Route 66 News

Times Beach Bridge to be closed permanently

The Missouri Department of Transportation will permanently close the Old Route 66 Bridge in Route 66 State Park on Thursday, according to a news release.

An annual inspection showed the bridge can no longer support traffic. The bridge links the east side of Route 66 State Park with the west over the Meramec River. The state park is on the site of the former town of Times Beach, which was evacuated in the 1980s because of dioxin contamination.

More from the news release …

All other facilities at the park remain open. The roadhouse along Route 66, built in 1935, now serves as the park’s visitor center. Day-use facilities at the park include walking, bicycling and equestrian trails, picnic areas, a playground and a boat ramp for access to the Meramec River.

Visitors wanting to use the day-use facilities will now access the west end of the park by using Williams Road at Exit 265 from eastbound Interstate 44. People wanting to access the visitor center can continue to do so from Lewis Road Exit 266. Signs will be posted on Interstate 44 to inform visitors about the new access.

The announcement came days after the bridge was named to the National Register of Historic Places.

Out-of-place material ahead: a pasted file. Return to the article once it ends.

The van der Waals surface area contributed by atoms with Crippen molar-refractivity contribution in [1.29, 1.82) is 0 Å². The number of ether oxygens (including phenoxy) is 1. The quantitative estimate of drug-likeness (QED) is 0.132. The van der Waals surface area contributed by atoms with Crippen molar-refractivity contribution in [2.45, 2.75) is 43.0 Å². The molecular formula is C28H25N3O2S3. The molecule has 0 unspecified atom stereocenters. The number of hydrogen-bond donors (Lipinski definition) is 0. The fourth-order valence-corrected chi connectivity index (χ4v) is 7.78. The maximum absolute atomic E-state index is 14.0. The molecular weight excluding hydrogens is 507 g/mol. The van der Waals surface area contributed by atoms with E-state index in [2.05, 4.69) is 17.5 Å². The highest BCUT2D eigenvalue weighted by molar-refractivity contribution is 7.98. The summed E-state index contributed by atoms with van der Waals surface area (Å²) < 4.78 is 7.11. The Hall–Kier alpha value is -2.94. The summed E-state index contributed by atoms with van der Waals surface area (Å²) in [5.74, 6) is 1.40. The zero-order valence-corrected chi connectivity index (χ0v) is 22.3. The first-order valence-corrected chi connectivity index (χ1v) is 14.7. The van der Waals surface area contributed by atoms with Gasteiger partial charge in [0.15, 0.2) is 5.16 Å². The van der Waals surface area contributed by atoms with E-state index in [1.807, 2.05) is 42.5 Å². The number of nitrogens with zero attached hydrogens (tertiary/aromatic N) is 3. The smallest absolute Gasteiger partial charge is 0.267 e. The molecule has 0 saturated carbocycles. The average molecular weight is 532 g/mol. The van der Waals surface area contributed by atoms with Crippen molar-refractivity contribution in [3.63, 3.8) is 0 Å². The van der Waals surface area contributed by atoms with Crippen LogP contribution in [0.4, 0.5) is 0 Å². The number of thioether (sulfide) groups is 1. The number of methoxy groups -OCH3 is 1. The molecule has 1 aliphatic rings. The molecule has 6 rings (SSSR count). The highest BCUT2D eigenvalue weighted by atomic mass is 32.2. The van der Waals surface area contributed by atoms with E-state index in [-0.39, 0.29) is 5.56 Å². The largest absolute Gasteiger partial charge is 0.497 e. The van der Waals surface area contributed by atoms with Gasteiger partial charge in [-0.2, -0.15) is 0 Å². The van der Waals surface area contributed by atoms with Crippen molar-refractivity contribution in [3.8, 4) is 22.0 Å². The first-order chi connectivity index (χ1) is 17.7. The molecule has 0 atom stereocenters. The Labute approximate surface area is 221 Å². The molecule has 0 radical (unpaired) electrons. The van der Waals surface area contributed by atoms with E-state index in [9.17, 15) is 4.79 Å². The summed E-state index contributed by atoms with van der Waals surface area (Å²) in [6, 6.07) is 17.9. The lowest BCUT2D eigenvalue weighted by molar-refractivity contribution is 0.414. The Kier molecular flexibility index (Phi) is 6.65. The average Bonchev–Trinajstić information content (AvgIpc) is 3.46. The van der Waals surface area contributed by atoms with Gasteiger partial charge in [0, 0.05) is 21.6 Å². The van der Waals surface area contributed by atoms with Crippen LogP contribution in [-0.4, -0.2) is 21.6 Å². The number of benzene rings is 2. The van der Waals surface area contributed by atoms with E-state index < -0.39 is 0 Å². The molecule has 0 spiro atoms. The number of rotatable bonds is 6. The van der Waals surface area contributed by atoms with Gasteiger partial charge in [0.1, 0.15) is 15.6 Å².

“Permanently” is a long time; maybe someday funds will be found to shore up the bridge enough for pedestrian traffic, at least.

(Hat tip: Peter Stork)

4 thoughts on “Times Beach Bridge to be closed permanently

  1. DynoDave

    I hate to see these old bridges closed. It does seem strange to jump from “open to vehicular traffic” one day to “you can’t even walk on it” the next. You would think it could at least stay open for pedestrians.

  2. Rick D 1983

    This is ridiculous. Ever since that bridge collapsed in Minnesota, DOT’s across the US have been a little jumpy. This pretty well renders the park useless as people will not have the patience to try and figure out how to access it.

    1. Ron

      Well, “useless” is a bit much. The main office is still accessible from the usual pathway, and that’s where a lot of Route 66ers stop during their travels.

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